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Ho Chi Minh City People’s Council keeps land prices unchanged for next five years

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Ho Chi Minh City has decided to keep official land prices unchanged for the next five years. VIETNAM NEWS AGENCY

Ho Chi Minh City People’s Council keeps land prices unchanged for next five years

The Ho Chi Minh City (HCMC) People’s Council has kept the official land prices unchanged since market prices did not change between 2019 and last year.

The price list, which is adjusted every five years, serves as a basis for calculating land-use rights fees, administrative sanctions, fines, and paying compensation for land that the Vietnamese city acquires.

According to Nguyen Toan Thang, director of the city Department of Natural Resources and Environment, this is the first time the framework remains unchanged.

The price coefficient is adjusted annually.

Anyone seeking land-use rights or change the purpose of land use has to pay a fee based on the prevailing coefficient.

In the list, the highest land prices of 162 million dong ($7,000) per square metre are in Nguyen Hue and Le Loi streets in the downtown area but this is only a fifth of the estimated market price of around 800 million dong.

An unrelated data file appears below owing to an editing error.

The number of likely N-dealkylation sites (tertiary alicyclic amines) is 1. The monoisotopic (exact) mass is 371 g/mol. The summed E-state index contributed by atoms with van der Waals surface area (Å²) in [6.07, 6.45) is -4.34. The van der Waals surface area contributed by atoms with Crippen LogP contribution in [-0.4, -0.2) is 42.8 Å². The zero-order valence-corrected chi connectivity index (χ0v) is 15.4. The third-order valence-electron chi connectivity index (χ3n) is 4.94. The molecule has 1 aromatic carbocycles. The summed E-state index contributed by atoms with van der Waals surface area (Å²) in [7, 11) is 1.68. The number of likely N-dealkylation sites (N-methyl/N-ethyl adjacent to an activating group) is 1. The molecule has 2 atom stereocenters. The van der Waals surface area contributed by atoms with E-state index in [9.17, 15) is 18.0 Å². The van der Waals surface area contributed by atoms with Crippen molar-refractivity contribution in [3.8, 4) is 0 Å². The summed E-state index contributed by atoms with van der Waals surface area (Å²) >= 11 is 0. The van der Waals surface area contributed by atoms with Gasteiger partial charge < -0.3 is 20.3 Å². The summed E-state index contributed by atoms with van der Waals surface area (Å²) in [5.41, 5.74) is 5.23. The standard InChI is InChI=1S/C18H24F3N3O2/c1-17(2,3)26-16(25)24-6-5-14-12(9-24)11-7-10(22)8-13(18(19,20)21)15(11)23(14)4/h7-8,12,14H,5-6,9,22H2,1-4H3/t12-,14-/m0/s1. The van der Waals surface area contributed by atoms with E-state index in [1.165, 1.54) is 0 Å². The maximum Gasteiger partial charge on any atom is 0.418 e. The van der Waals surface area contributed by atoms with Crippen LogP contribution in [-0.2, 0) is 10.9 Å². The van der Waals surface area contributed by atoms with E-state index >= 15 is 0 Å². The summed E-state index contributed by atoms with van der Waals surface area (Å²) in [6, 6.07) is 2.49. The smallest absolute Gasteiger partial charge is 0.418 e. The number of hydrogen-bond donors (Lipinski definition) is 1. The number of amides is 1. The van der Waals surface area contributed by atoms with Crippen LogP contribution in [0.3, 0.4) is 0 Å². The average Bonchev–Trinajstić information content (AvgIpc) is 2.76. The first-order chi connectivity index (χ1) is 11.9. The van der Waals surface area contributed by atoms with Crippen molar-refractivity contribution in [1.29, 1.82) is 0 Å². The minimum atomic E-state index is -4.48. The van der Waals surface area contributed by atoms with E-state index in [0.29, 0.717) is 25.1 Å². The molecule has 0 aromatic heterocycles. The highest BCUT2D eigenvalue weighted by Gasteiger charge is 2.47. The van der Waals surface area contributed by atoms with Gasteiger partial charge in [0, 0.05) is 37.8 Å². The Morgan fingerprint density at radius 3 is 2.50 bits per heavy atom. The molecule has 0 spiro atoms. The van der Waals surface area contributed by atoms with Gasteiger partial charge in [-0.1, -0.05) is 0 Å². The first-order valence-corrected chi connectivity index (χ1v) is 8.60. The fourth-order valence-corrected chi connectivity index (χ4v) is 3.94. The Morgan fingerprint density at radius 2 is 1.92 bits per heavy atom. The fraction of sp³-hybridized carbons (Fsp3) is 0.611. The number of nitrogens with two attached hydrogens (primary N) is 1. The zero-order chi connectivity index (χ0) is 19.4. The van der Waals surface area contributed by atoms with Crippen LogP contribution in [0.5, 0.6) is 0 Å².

The lowest rate on the list is 1.5 million dong.

The prices of land for commercial purposes are 80 per cent of residential land prices, while non-agricultural lands used for purposes such as healthcare and education cost 60 per cent.

The highest rate for agricultural lands used for rice, annual crops or aquaculture is 205,000 dong, and 300,000 dong in the case of perennial crops.

The People’s Council has increased the coefficient at the High-Tech Park in District 9 and Thu Duc New City.

District 9 is a property hotspot where land prices are climbing daily.

The district People’s Committee is always packed with people coming to complete administrative procedures related to land like adjusting and extending land-use rights, according to media reports.

Many also crowd notary offices to mortgage their lands to borrow from banks or sell them.

Land plots that have the certificate of land-use rights are being traded at a brisk pace at high prices, attracting many speculators, real estate agents said.



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